Bruckner: Symphonies Nos 1-9 (9CD)

BR Klassik
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Symphonieorchester des Bayerischen Rundfunks, Lorin Maazel, Mariss Jansons, Bernard Haitink, Herbert Blomstedt

Bruckner's symphonies form the backbone of Late Romantic symphonic music. Indeed, he can be said to have reinvented the symphony – something that not even Liszt or Wagner had dared to do in the wake of the groundbreaking masterpieces by Beethoven that until then had ranked as the climax and end-point of the genre. It was Bruckner and, somewhat later, Brahms who sought and found new methods of reviving the symphonic genre and developing it further. In this regard, Bruckner's approach was entirely new. From the outset, he relied on the sound of the large orchestra, and rather than mixing the individual groups of instruments he tended to either separate them from each other or couple them together like organ registers (with which, as an organist, he was very familiar). Terraced dynamics, that is, the immediate juxtaposition of piano and forte without transition, was also something Bruckner derived from the organ. As a church musician, he had close contact with these and other elements of Baroque music, and they flowed into his symphonies. As far as dramaturgical development was concerned, he tended to favour Schubert; indeed, it was the organic continuation and alternating interconnection of themes Bruckner had learned from Schubert that also explains the unprecedented performance length of his symphonies.

Bruckner's Nine Symphonies are a constant in the repertoire of the Symphonieorchester des Bayerischen Rundfunks, as in those of all major orchestras. The special feature of the 9 CD box being presented here by BR KLASSIK is that the recordings are conducted by not only one but a total of four conductors closely associated with the orchestra, all of them proven international Bruckner experts. More than in any other compilation, common features in interpretation (also due to the same orchestra) as well as fascinating differences due to the various interpretive approaches of the respective conductors can all be detected. In these recordings it also becomes clear what brilliant contributions Herbert Blomstedt, Bernard Haitink, Mariss Jansons and Lorin Maazel have made over the decades to Bruckner’s symphonic oeuvre.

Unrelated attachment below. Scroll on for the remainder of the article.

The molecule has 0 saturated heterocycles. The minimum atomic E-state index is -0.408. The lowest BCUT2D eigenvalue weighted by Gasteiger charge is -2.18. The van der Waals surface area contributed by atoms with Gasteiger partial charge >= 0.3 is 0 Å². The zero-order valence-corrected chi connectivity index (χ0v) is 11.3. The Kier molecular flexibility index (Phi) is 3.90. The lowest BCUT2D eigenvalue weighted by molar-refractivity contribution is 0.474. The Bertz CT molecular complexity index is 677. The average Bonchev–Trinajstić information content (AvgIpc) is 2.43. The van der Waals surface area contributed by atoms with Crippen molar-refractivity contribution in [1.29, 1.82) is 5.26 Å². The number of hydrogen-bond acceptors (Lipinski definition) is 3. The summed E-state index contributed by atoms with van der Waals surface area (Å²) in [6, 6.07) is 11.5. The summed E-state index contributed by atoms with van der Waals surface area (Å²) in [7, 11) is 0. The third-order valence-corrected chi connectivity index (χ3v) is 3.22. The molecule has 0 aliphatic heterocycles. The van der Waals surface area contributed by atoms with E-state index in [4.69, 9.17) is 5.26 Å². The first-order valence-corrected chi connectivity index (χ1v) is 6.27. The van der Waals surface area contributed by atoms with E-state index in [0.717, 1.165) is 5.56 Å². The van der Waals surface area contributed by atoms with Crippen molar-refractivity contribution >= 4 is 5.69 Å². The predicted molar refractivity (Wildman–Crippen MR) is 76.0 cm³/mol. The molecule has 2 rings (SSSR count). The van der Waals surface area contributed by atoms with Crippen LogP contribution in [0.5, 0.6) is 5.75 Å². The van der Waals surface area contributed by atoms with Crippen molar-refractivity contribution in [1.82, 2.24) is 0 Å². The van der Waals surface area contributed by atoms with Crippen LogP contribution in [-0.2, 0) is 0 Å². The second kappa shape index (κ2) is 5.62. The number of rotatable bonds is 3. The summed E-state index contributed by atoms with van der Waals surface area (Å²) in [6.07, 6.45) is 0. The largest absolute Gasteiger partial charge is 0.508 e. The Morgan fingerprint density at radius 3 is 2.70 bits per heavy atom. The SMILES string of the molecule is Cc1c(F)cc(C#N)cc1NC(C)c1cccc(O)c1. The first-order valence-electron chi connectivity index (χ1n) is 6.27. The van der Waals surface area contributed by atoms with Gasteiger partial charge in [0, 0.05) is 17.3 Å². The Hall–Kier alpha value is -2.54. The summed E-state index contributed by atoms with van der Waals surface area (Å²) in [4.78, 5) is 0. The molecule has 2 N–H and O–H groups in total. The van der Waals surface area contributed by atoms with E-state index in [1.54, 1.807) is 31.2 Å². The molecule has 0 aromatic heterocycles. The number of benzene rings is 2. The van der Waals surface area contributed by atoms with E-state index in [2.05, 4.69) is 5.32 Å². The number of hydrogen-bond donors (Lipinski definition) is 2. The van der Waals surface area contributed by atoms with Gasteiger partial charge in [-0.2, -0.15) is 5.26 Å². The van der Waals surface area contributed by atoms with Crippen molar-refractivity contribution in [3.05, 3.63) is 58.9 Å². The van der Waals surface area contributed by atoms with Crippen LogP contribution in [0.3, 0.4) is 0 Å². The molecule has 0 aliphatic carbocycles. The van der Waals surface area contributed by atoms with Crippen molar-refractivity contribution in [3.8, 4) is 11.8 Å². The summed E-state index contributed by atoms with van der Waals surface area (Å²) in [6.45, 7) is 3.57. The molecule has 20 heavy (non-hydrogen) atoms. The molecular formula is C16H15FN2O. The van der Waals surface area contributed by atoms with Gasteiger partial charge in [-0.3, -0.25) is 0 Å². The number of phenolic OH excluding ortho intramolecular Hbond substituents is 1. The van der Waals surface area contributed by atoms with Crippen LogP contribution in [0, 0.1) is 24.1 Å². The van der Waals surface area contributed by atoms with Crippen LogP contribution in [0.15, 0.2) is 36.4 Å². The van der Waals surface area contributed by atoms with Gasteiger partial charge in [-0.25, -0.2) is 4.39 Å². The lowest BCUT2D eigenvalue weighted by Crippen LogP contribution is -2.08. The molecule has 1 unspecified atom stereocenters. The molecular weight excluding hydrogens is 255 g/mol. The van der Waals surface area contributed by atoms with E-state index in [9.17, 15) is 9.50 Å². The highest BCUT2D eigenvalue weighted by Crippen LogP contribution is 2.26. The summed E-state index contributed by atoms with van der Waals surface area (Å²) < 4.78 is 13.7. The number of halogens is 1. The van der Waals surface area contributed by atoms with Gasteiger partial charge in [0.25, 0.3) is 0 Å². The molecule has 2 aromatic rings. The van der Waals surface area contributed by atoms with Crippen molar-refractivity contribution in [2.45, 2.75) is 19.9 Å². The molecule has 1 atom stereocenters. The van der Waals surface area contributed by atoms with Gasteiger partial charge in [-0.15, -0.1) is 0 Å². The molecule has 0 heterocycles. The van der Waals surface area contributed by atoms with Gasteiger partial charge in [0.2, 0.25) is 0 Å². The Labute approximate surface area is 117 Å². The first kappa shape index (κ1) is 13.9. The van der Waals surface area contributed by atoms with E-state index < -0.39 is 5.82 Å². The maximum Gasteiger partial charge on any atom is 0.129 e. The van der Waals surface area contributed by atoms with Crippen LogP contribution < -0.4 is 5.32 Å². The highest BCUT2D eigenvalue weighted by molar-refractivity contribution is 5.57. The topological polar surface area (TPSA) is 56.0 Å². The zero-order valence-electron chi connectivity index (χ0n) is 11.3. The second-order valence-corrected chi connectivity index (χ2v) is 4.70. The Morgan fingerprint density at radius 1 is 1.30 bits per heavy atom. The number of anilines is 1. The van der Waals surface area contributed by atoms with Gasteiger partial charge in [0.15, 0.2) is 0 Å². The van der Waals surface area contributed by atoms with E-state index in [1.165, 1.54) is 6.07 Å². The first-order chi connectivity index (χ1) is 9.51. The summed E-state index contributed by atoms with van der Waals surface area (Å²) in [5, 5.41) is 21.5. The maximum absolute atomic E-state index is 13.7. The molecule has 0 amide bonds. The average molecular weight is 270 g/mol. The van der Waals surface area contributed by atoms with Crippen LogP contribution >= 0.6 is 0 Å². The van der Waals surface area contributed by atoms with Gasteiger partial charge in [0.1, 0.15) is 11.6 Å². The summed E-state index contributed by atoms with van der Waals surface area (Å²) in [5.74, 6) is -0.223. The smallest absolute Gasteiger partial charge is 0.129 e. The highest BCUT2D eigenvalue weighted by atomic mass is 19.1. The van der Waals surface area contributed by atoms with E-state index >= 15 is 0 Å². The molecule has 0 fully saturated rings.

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Symphony No. 1 in C Minor, WAB 101 (1877 Linz version)
1 I. Allegro
2 II. Adagio
3 III. Scherzo: Schnell
4 IV. Finale: Bewegt, feurig

Symphony No. 2 in C Minor, WAB 102 (1877 version)
1 I. Ziemlich schnell
2 II. Andante: Feierlich, etwas bewegt
3 III. Scherzo: Mäßig schnell
4 IV. Finale: Mehr schnell

Symphony No. 3 in D Minor, WAB 103 (1889 version)
1 I. Mehr langsam, misterioso
2 II. Adagio: Bewegt, quasi andante
3 III. Scherzo: Ziemlich schnell
4 IV. Finale: Allegro

Symphony No. 4 in E-Flat Major, WAB 104, "Romantic
1 I. Bewegt, nicht zu schnell
2 II. Andante quasi allegretto
3 III. Scherzo: Bewegt
4 IV. Finale: Bewegt, doch nicht zu schnell

Symphony No. 5 in B-Flat Major, WAB 105 (1878 version)
1 I. Adagio - Allegro
2 II. Adagio
3 III. Scherzo: Molto vivace
4 IV. Finale: Adagio - Allegro moderato

Symphony No. 6 in A Major, WAB 106 (1881 version)
1 I. Maestoso
2 II. Adagio. Sehr feierlich
3 III. Scherzo: Nicht schnell - Trio: Langsam
4 IV. Finale: Bewegt, doch nicht zu schnell

Symphony No. 7 in E Major, WAB 107
1 I. Allegro moderato
2 II. Adagio: sehr feierlich und sehr langsam
3 III. Scherzo: sehr schnell
4 IV. Finale: Bewegt, doch nicht schnell

Symphony No. 8 in C Minor, WAB 108 (1890 edition)
1 I. Allegro moderato
2 II. Scherzo: Allegro moderato
3 III. Adagio
4 IV. Finale: Feierlich, nicht schnell

Symphony No. 9 in D Minor, WAB 109 (Original 1894)
1 I. Feierlich, misterioso
2 II. Scherzo: Bewegt, lebhaft
3 III. Adagio: Langsam feierlich

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The Classical Music Collector

"The same can also be said of Bruckner, of course. In fact, when I was young, Mahler and Bruckner were frequently tethered together, as in the Master Musicians series of books, obscuring how immensely different the two composers are. Despite Bruckner’s overt channelling of Beethoven and Wagner, the influence of Schubert at his most sublime seems to me the key to Bruckner: music that has no truck with the ephemeral, the transitory, but concerns itself with eternals. Bruckner is as emotionally direct as Mahler, but the emotions each expresses hardly overlap; for me, Bruckner’s Ninth Symphony is one of the pinnacle works of all music. And yet, orchestras rarely perform Bruckner in public, and when they do it is almost always one of the last three of his symphonies; this is a great loss for us listeners, as the earlier Bruckner symphonies are worthwhile and particularly fascinating as they reveal the slow evolution of the composer’s vision. In this companion BR Klassik box set, the conductors who guide us through the Bruckner cosmos are Blomstedt, Haitink, Jansons, and Maazel—Bruckner specialists, all—again in live performances with the Bavarian Radio Symphony Orchestra." - Chris Dench